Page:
Dark skies, distant thunder, blowy trees, dry sidewalks. Then...ropes of water drop onto the streets and the asphalt becomes a river. Rain slams into leaves. I go to the porch to watch the show.
The clouds pull apart. The light that falls is gray-gold, same as the sky-color. But in a few moments, another pounding of rain. This time, the sun also pours through the small rents; a bright forest of rain appears—a grove of beaded curtains, hollow stalks of bamboo chimes. I run out to look for a rainbow—find a faint one tangled in the phone wires and chimneys, a low arc going from nowhere to nowhere. I take pictures of the lake that has formed in the yard: ripples carved by hard drops, shaky reflections of sky-trees-buildings, an indistinct rim of old junk. A layerer’s paradise.
In the sky now a gigantic white cloud retreats to the east; the bluest emptiness fills in the space it leaves, another generous pouring. Each is the purest tone, as though both cloud and sky were made of sound.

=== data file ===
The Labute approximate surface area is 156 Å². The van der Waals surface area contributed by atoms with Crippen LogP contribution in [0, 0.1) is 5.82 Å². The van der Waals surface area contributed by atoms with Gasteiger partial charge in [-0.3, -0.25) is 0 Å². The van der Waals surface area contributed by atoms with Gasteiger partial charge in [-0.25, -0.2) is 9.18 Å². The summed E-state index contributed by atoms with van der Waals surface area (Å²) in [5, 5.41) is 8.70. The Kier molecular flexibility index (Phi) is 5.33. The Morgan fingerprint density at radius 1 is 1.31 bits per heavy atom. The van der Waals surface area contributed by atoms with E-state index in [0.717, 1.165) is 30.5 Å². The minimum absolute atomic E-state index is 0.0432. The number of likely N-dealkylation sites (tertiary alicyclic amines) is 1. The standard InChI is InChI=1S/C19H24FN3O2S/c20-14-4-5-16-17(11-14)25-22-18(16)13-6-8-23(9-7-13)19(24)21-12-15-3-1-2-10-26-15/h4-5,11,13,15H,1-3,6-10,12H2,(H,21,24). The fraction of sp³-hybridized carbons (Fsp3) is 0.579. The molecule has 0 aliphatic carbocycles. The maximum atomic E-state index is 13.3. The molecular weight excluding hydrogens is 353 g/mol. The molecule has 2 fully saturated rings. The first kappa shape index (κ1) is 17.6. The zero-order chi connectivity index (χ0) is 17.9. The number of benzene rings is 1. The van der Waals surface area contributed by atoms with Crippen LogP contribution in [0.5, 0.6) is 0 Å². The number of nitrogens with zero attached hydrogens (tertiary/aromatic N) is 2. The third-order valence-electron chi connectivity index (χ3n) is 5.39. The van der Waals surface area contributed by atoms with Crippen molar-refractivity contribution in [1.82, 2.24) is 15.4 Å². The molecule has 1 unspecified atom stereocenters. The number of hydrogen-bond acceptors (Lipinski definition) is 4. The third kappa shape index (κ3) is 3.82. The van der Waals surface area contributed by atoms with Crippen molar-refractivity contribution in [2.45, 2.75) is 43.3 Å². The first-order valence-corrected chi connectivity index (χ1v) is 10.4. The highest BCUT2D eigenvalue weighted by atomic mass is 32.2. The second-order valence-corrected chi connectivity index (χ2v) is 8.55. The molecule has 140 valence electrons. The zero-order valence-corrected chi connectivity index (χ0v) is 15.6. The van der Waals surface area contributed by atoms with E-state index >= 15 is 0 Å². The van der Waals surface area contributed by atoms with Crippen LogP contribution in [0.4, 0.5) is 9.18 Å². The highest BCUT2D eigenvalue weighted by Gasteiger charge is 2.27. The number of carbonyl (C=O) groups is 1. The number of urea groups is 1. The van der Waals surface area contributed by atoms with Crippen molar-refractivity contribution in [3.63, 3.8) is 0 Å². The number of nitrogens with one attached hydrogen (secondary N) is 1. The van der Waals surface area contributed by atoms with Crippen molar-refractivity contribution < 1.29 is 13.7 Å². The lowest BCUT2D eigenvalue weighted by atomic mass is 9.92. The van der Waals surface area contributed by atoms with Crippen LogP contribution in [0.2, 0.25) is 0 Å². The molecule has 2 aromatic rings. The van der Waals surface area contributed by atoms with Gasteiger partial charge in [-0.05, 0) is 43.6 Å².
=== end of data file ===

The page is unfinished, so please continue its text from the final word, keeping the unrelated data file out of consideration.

It rains again. I video the silver rivulets that run down the dark gray trunk of the copper beech, the mercury slipping from its branches. Finally, evening lowers itself over all the glimmering dampness.
These storms come and go without meaning or intent; here is just occurrence, and its by-product, beauty. I think about griefs that return, love that wants to be spilled, something unfinishable that needs to be stated over and over.